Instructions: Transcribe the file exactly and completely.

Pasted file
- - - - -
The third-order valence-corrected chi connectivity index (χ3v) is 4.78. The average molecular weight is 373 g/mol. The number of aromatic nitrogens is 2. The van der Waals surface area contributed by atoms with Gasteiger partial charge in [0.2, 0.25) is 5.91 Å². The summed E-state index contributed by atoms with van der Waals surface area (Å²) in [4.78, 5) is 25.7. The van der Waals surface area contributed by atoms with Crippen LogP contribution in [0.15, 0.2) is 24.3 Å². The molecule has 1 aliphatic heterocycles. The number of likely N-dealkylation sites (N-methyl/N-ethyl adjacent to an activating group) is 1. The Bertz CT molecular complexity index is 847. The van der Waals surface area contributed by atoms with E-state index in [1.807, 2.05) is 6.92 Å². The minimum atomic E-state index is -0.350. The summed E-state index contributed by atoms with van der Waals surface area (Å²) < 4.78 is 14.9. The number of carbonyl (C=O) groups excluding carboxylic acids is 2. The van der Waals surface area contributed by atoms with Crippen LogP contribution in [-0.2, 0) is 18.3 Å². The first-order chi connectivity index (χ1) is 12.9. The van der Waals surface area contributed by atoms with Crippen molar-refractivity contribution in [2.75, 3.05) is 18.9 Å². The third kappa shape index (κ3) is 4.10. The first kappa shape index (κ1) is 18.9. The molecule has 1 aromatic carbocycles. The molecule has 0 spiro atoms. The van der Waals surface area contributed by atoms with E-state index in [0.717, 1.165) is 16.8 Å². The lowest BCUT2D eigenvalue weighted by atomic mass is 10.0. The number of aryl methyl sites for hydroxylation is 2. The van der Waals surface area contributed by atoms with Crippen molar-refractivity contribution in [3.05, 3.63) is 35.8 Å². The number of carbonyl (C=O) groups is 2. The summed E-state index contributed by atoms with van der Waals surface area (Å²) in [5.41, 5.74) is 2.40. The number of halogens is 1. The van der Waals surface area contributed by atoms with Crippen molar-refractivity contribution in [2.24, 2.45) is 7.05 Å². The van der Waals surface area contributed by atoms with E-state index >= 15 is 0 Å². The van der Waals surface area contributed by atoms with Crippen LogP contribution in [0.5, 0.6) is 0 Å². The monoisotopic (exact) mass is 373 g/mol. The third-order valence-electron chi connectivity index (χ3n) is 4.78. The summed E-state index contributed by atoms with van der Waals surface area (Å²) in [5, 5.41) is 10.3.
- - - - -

The third-order valence-corrected chi connectivity index (χ3v) is 4.78. The average molecular weight is 373 g/mol. The number of aromatic nitrogens is 2. The van der Waals surface area contributed by atoms with Gasteiger partial charge in [0.2, 0.25) is 5.91 Å². The summed E-state index contributed by atoms with van der Waals surface area (Å²) in [4.78, 5) is 25.7. The van der Waals surface area contributed by atoms with Crippen LogP contribution in [0.15, 0.2) is 24.3 Å². The molecule has 1 aliphatic heterocycles. The number of likely N-dealkylation sites (N-methyl/N-ethyl adjacent to an activating group) is 1. The Bertz CT molecular complexity index is 847. The van der Waals surface area contributed by atoms with E-state index in [1.807, 2.05) is 6.92 Å². The minimum atomic E-state index is -0.350. The summed E-state index contributed by atoms with van der Waals surface area (Å²) < 4.78 is 14.9. The number of carbonyl (C=O) groups excluding carboxylic acids is 2. The van der Waals surface area contributed by atoms with Crippen LogP contribution in [-0.2, 0) is 18.3 Å². The first-order chi connectivity index (χ1) is 12.9. The van der Waals surface area contributed by atoms with Crippen molar-refractivity contribution in [2.75, 3.05) is 18.9 Å². The third kappa shape index (κ3) is 4.10. The first kappa shape index (κ1) is 18.9. The molecule has 1 aromatic carbocycles. The molecule has 0 spiro atoms. The van der Waals surface area contributed by atoms with E-state index in [0.717, 1.165) is 16.8 Å². The lowest BCUT2D eigenvalue weighted by atomic mass is 10.0. The number of aryl methyl sites for hydroxylation is 2. The van der Waals surface area contributed by atoms with Crippen molar-refractivity contribution in [3.05, 3.63) is 35.8 Å². The number of carbonyl (C=O) groups is 2. The summed E-state index contributed by atoms with van der Waals surface area (Å²) in [5.41, 5.74) is 2.40. The number of halogens is 1. The van der Waals surface area contributed by atoms with Crippen molar-refractivity contribution in [2.24, 2.45) is 7.05 Å². The van der Waals surface area contributed by atoms with E-state index >= 15 is 0 Å². The van der Waals surface area contributed by atoms with Crippen LogP contribution in [0.5, 0.6) is 0 Å². The monoisotopic (exact) mass is 373 g/mol. The third-order valence-electron chi connectivity index (χ3n) is 4.78. The summed E-state index contributed by atoms with van der Waals surface area (Å²) in [5, 5.41) is 10.3.